Five more minutes. I’ll be home in five minutes. I can make it. I can do this. Oh Lord, help me do this.
I’m not crazy. I cannot slip into crazy. But I’m close. So close. I’m a hair-width away from locking myself in a dark closet and refusing to come out until August 22.
If I didn’t have somebody else’s kids in the car with me, I could just pull over and get out. I could stop for some fresh air, a pause, a breath. I could collect myself. Because I’m ready to scream. And either screaming or pulling over would probably freak out these poor friends. My own boys can freak out all they want – at this point I simply don’t care – but I wouldn’t want to scare the neighbor’s kids. I’m kinda scaring myself, though. I wonder if I need medication?
I’m so done. I’m done with the whining and the arguing and the endless talking. Oh God, the talking. They don’t stop talking. They don’t stop asking questions – questions to which THEY ALREADY KNOW THE ANSWER. They don’t stop saying my name.
I’m this close to crazy.
I did make it home without yelling and without pulling over to catch my breath. Barely. But I made a bee-line for my office, closed the door, and grabbed my secret stash of peanut M&Ms, knowing full well that I would feel nauseous in about 7.3 minutes, but momentarily, I felt better. Temporarily, I stepped away from crazy.
As if she knew, Gretchen called right before I jumped, clutching my last fistful of M&Ms. We’re going to concoct a business plan marketing shock collars for kids. Cute ones in camouflage and hot pink. Maybe for use around the ankles, so it’s not obvious. And the trigger button will be a blinged-out keychain bobble, also cute. I’m telling ya. We’ll make a fortune. Probably just enough for bail.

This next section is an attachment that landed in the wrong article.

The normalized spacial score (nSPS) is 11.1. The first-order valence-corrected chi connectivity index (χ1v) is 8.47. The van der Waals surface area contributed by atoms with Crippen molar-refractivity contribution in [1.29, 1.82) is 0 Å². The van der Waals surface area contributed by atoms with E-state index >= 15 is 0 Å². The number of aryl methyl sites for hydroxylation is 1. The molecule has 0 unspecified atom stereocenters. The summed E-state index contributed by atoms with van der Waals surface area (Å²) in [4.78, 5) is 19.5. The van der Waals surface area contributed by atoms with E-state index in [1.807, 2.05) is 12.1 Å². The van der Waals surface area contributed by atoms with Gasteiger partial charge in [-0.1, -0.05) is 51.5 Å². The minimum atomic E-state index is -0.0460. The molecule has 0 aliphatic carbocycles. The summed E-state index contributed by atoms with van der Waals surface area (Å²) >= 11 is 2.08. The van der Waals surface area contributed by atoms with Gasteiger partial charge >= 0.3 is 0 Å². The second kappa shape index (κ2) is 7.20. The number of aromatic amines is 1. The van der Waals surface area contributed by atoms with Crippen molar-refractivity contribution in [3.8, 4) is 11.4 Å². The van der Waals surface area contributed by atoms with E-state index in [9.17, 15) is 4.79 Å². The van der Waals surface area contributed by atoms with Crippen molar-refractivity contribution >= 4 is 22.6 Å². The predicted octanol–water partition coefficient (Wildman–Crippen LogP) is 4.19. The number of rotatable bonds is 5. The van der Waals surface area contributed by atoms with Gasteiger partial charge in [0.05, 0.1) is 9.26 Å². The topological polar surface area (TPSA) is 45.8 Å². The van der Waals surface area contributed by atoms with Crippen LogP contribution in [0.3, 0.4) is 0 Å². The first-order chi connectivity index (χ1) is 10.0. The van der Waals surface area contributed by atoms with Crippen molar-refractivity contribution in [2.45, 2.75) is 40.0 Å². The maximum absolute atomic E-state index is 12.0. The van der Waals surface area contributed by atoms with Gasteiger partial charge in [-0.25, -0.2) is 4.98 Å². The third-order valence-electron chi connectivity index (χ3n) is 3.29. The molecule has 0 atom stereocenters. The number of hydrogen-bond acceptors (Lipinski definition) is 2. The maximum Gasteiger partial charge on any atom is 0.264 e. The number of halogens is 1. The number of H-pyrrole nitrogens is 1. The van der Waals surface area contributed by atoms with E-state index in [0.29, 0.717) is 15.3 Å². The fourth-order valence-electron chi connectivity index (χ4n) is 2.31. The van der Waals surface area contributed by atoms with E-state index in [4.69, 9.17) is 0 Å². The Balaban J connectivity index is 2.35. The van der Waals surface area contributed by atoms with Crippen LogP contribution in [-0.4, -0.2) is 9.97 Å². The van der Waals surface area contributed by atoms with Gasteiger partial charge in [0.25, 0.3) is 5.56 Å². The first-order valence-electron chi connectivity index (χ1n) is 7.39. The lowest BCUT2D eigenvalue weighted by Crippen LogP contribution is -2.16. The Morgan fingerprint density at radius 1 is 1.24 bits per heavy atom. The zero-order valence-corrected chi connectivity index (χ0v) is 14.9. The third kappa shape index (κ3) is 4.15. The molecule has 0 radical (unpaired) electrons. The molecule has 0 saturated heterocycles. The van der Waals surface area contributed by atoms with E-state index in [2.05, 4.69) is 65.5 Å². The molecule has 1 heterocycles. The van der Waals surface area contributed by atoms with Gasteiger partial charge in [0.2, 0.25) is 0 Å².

I stumbled upon an article in this morning’s paper on gardening – normally something I would skip over, since I was born with a brown thumb and I can kill mint (who kills mint? It’s a weed, for crying out loud). When I was a child, my parents sent me outside to pull weeds as punishment. Gardening I do not enjoy. I prefer playing inside.
But I stopped at this particular article because it discussed dying grass and trees in this hellacious weather we’re experiencing. Mr. Neil Sperry (apparently he’s an expert or something) said that Bermuda grass should bounce back, but if you have St. Augustine, you’re screwed.
He also noted the trees are prematurely dropping their leaves as a self-preservation technique. They don’t want to expend the energy on supplying nourishment to their leaves because they’re too busy just trying to stay alive.
As witnessed by our daily use of the pool net scooper thingy.
Water your shrubs with a hose, Mr. Sperry suggests, not just a sprinkler. “Water down,” which means get water to the roots. Check the grass for bugs. And don’t panic.
I need to water down. I need to feed my soul. I need nourishment so I don’t wither up and die. Also so I don’t kill my children. I need to drop my leaves. And I definitely need not to panic.
Music helps, as does reading. Last night I picked up my tattered copy of Ann Lamott’s Grace (Eventually): Thoughts on Faith and opened it to a random chapter, and I watered down. Her words and observations remind me I’m not the only one who is losing my leaves. I’m not the only one who is fearful and frayed. That small acts bring great healing. That anger steals grace. That people are good and have intrinsic value, just because they are. That the earth renews itself and us. That God works and breathes through our moments of crazy and brings us to a place of restoration and wholeness.
Water brings redemption. Water, in the hands of the Master, brings extravagant healing. Remember the wedding at Cana? Remember how Jesus took something ordinary – and, in those days, quite infectious – and transformed it, redeemed it, recreated it into something beautiful? Something to be celebrated?
So it is now.
My life – my crazy, bacteria-laden, poisonous life – longs to be transformed. I yearn to be extravagant and useful. I desire to be rich with flavor and abundant in grace. Just like the most robust red wine, recreated from something ordinary and borderline dangerous.
So I take a deep breath. I count to ten. I hum. I let the goodness in me water down so that the poison and the crazy transforms into grace.
I walk away from the dark closet and step into light.